However, like many Christians, we were taught and maybe still believe that we must be perfect to win the favor of God. We believe perfection means following a list of rules or laws perfectly. But the Bible never says we must be perfect. Jesus was clear, along with Samuel and Paul, that perfection in keeping rules is not the goal.
Your question asks whether grace applies before salvation or only after. I would have to say that God loves us and wants us to be with him for our entire lives. His love does not start at conversion. Grace was offered before salvation and is not a condition of salvation. We might believe God does not demand perfection for decades of our Christian lives. Are we prepared to say he does demand perfection as we “enter” the Christian life? I would be hard-pressed to make that claim. Remember that forgiveness covers our entire life of sin and mistakes. It is not limited in coverage only to sins and imperfections committed after our first acceptance of God.
We must be careful about using rules and laws, even God’s law, as a barrier to salvation. In Galatians, Paul was dealing with people who wanted a God-given law, circumcision, as a requirement for salvation. Paul said he hoped they mutilate themselves. Pretty tough language! Might we have a problem if we also require a certain rule be followed before a person becomes a Christian? Something to think about. We probably need to be reticent in saying God requires perfect law-keeping in order to become a Christian but does not require perfect law-keeping to remain a Christian. When we think salvation comes from perfectly keeping every single rule then we kill ourselves with what-ifs and details, like the Pharisees. We start to think we have to act perfectly and believe perfectly. I did not have perfect beliefs when I was saved. That is okay, because God forgives all imperfections and all sins for my entire life. I don’t have perfect beliefs and actions now, but God forgives me. I didn’t have perfect beliefs and actions when I became a Christian either.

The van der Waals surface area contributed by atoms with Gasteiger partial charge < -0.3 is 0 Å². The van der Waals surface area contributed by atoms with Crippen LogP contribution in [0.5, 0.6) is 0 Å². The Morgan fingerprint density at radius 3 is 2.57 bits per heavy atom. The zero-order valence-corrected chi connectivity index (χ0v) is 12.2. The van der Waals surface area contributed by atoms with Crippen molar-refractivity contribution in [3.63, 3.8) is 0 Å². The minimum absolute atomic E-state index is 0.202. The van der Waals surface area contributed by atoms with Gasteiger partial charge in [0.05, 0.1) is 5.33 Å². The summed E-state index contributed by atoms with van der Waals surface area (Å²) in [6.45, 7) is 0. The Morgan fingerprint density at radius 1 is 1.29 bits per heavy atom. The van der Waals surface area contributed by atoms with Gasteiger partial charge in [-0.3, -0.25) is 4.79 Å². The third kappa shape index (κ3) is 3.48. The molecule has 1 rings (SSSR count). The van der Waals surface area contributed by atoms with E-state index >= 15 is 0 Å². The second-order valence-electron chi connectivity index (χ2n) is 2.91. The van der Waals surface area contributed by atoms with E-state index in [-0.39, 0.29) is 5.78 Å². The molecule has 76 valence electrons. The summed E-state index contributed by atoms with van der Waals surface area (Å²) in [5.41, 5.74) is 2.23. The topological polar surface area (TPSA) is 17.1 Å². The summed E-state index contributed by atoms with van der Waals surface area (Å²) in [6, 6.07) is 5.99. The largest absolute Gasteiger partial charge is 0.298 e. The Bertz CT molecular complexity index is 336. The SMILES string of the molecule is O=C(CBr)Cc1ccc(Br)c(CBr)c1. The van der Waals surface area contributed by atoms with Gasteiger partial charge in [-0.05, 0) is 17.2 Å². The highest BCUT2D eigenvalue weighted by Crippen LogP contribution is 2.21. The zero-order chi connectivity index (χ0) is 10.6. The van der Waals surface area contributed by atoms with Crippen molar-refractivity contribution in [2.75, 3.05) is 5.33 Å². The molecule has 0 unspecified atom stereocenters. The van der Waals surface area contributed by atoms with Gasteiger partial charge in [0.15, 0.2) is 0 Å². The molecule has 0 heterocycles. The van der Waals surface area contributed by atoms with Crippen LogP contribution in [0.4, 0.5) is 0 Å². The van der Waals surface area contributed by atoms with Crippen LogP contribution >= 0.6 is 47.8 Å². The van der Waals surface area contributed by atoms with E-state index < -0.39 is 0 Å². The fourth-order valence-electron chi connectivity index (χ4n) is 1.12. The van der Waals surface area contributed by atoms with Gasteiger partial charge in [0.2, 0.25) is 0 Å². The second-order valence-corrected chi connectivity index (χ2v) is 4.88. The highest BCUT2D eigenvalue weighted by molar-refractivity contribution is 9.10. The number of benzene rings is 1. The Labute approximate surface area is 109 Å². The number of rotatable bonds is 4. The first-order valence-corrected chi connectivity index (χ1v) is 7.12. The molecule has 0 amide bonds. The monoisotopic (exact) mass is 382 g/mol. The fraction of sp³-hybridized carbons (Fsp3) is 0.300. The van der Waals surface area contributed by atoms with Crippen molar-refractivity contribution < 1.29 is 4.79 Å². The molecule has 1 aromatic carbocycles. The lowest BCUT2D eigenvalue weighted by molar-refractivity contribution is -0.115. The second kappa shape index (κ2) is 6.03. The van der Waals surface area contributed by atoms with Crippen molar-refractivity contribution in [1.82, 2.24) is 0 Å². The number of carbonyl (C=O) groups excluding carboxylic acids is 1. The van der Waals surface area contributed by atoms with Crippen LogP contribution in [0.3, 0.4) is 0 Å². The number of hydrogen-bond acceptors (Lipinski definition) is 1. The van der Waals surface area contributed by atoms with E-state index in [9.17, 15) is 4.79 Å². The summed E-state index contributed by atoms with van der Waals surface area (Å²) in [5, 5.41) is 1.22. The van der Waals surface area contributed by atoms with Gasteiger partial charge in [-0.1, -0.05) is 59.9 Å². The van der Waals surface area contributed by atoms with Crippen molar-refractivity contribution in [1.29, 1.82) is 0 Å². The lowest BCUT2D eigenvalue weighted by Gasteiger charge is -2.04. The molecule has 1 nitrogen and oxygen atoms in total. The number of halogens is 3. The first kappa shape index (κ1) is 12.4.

Are we saying God loves all people and that all people will be saved? No, although he does love all people. We must make the choice to accept his love and to participate in his love. We can refuse to accept his grace and we can refuse to live lives in the Spirit. If we do choose him and desire to live life with him, then we will forgive all our sins, mistakes, and imperfections for our entire lives. He has never required perfection.
Categories: Erased: God's Complete Forgiveness of Sins